• Schmidt, B.C. and R.A. Layberry. 2016. What Azure Blues occur in Canada? A re-assessment of Celastrina Tutt species (Lepidoptera, Lycaenidae). ZooKeys 584:135-164. doi: 10.3897/zookeys.584.7882
    • Scott, J.A. 1975b. Mate-locating behavior of western North American butterflies. Journal of Research on the Lepidoptera 14:1-40.
    • Scott, J.A. 1979. Hibernal diapause of North American Papilionoidea and Hesperioidea. Journal of Research on the Lepidoptera 18(3): 171-200.
    • Scott, J.A. 1986. The butterflies of North America: a natural history and field guide. Stanford University Press, Stanford, California.
    • Scott, J.A. 1992. Hostplant records for butterflies and skippers (mostly from Colorado) 1959-1992, with new life histories and notes on oviposition, immatures, and ecology. Papilio new series #6. 185 p.
    • Scott, J.A. 2006. Butterfly hostplant records, 1992-2005, with a treatise on the evolution of Erynnis, and a note on new terminology for mate-locating behavior. Papilio new series #14. 74 p.
    • Scott, J.A. 2014. Lepidoptera of North America 13. Flower visitation by Colorado butterflies (40,615 records) with a review of the literature on pollination of Colorado plants and butterfly attraction (Lepidoptera: Hersperioidea and Papilionoidea). Contributions of the C.P. Gillette Museum of Arthopod Diversity. Fort Collins, CO: Colorado State University. 190 p.
    • Scott, J.A. and D.M. Wright. 1998. A new Celastrina from the eastern slope of Colorado. Papilio new series #9. 15 p.
    • Senchina, D.S. 2008. Summer azure (Celastrina neglecta W. H. Edwards, Lycaenidae) nectaring on poison ivy (Toxicodendron radicans, Anacardiaceae). Journal of the Lepidopterists' Society 62(1): 52-53.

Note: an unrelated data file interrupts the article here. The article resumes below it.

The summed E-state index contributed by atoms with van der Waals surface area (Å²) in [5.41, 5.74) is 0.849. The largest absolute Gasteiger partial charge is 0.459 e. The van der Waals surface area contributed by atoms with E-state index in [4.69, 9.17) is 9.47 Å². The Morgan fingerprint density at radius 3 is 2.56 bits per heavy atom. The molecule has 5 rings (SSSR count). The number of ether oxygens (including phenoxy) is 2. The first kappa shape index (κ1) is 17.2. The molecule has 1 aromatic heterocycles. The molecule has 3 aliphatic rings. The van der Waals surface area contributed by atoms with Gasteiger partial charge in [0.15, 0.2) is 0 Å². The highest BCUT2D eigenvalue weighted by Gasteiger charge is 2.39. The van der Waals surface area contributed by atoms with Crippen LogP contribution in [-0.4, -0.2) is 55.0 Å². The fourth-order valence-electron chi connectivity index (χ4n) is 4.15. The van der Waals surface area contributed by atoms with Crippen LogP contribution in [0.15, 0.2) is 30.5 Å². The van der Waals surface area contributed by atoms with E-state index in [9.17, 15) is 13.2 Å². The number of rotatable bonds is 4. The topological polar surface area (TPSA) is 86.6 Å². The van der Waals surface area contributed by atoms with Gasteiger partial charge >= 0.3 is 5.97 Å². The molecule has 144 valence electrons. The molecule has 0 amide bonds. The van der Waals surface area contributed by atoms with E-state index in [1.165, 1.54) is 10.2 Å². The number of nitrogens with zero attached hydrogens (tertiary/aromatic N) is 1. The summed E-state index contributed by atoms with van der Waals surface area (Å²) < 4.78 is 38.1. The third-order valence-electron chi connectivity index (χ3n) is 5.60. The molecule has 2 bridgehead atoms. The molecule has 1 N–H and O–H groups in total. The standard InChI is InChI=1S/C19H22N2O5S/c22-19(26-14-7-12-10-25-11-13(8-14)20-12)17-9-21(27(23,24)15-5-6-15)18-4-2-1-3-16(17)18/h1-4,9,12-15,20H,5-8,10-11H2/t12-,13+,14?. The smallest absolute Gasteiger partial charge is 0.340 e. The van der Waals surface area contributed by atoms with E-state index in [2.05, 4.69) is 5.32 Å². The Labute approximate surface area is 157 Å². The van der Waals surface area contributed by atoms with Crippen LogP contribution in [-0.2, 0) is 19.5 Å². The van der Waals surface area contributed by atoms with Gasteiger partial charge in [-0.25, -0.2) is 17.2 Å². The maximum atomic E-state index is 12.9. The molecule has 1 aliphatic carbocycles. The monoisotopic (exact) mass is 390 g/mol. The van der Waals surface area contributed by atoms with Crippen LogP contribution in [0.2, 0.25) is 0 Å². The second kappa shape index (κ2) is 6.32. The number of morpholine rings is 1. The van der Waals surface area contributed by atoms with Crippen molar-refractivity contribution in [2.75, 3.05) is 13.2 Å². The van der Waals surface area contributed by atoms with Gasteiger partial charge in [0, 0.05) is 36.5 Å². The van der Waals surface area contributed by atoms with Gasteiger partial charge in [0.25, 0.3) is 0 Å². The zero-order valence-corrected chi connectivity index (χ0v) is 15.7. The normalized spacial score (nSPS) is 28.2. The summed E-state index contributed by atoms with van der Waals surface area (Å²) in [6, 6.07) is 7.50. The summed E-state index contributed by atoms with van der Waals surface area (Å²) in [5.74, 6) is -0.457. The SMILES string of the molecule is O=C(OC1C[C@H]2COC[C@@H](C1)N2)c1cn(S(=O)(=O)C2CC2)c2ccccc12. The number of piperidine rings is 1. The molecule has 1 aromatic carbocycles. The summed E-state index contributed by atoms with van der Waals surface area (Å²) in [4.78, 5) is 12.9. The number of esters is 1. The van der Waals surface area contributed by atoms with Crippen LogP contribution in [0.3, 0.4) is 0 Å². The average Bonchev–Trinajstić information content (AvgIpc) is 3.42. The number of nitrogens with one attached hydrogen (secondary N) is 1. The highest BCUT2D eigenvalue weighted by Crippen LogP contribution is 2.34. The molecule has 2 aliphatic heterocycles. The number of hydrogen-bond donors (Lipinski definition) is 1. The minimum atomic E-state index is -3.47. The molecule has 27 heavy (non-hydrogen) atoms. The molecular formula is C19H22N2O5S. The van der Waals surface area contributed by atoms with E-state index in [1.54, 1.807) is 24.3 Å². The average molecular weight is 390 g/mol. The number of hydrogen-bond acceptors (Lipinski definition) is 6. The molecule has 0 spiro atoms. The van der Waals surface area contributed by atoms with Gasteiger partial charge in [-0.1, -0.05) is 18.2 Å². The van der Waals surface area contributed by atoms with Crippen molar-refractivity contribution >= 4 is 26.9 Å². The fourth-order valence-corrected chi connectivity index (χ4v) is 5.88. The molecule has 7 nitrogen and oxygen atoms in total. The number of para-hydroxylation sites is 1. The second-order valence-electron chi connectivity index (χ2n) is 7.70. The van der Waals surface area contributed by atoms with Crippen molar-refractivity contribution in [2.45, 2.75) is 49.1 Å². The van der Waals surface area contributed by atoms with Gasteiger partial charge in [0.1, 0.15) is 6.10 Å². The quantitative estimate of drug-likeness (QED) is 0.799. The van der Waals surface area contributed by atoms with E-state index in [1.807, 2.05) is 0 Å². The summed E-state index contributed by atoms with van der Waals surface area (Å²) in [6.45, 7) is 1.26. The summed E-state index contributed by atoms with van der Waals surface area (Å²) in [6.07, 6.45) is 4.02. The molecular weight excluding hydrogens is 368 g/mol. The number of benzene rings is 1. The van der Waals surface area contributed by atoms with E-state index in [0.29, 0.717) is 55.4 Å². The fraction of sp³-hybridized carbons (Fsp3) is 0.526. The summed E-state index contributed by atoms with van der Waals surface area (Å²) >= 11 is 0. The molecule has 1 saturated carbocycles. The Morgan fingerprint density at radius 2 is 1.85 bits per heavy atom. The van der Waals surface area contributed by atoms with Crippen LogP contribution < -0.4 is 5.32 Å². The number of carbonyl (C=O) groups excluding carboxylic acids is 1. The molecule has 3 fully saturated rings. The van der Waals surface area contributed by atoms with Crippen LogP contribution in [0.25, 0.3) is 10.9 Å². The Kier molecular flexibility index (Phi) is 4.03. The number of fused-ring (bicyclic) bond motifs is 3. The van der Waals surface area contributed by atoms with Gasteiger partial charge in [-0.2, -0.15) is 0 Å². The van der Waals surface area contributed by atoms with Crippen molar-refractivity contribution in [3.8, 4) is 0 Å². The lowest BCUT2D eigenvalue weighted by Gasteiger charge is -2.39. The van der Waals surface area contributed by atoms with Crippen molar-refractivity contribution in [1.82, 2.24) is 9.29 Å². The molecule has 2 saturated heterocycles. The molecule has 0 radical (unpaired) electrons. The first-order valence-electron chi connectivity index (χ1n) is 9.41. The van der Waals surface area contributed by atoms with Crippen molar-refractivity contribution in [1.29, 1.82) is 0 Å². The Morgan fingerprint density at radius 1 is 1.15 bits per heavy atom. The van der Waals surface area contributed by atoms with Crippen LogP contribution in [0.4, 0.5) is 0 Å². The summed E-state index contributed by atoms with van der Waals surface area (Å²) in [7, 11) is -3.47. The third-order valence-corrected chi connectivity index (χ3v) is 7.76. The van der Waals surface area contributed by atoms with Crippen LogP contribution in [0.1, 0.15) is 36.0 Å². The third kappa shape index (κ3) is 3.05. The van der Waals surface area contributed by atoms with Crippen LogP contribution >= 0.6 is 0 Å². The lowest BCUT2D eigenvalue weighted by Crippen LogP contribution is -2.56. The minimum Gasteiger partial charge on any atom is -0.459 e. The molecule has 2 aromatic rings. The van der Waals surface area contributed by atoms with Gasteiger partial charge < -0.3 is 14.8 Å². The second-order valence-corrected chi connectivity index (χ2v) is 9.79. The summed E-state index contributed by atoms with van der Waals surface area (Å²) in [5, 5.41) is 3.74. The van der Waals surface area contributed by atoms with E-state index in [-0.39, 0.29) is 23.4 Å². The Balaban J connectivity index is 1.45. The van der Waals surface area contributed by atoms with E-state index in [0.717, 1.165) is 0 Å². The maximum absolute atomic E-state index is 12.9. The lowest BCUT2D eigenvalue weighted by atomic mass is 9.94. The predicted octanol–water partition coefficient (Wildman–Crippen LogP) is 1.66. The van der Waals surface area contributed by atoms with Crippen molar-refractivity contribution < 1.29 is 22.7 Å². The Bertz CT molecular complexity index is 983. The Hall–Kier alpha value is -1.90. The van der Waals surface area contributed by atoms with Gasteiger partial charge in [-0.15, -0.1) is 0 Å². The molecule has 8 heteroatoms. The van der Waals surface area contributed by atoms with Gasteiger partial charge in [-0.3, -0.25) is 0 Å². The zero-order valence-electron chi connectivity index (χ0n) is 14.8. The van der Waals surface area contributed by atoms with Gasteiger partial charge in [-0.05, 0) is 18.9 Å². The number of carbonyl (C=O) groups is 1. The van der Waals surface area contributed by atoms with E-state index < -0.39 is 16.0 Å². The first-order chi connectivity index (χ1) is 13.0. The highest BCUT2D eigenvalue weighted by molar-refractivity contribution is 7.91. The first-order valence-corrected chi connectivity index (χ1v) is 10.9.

• Stanford, R.E. and P.A. Opler. 1993. Atlas of western USA butterflies: including adjacent parts of Canada and Mexico. Unpubl. Report. Denver and Fort Collins, Colorado 275 pp.
    • Tooker, J.F., P.F. Reagel, and L.M. Hanks. 2002. Nectar sources of day-flying lepidoptera of central Illinois. Annals of the Entomological Society of America 95(1): 84-96.
    • Vogel, J.A., D.M. Debinski, R.R. Koford, and J.R. Miller. 2007. Butterfly responses to prairie resotration through fire and grazing. Biological Conservation 140: 78-90.
  • Additional ReferencesLegend:   View Online Publication
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    • Allen, T.J., J.P. Brock, and J. Glassberg. 2005. Caterpillars in the field and garden: a field guide to the butterfly caterpillars of North America. Oxford University Press.
    • Brock, J.P. and K. Kaufman. 2003. Kaufman Field Guide to Butterflies of North America. Houghton Mifflin Company, New York, NY 284 pp.
    • Layberry, R.A., P.W. Hall, and J.D. LaFontaine. 1998. The Butterflies of Canada. University of Toronto Press. 280 pp. + color plates.
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Citation for data on this website:
Summer Azure — Celastrina neglecta.  Montana Field Guide.  .  Retrieved on , from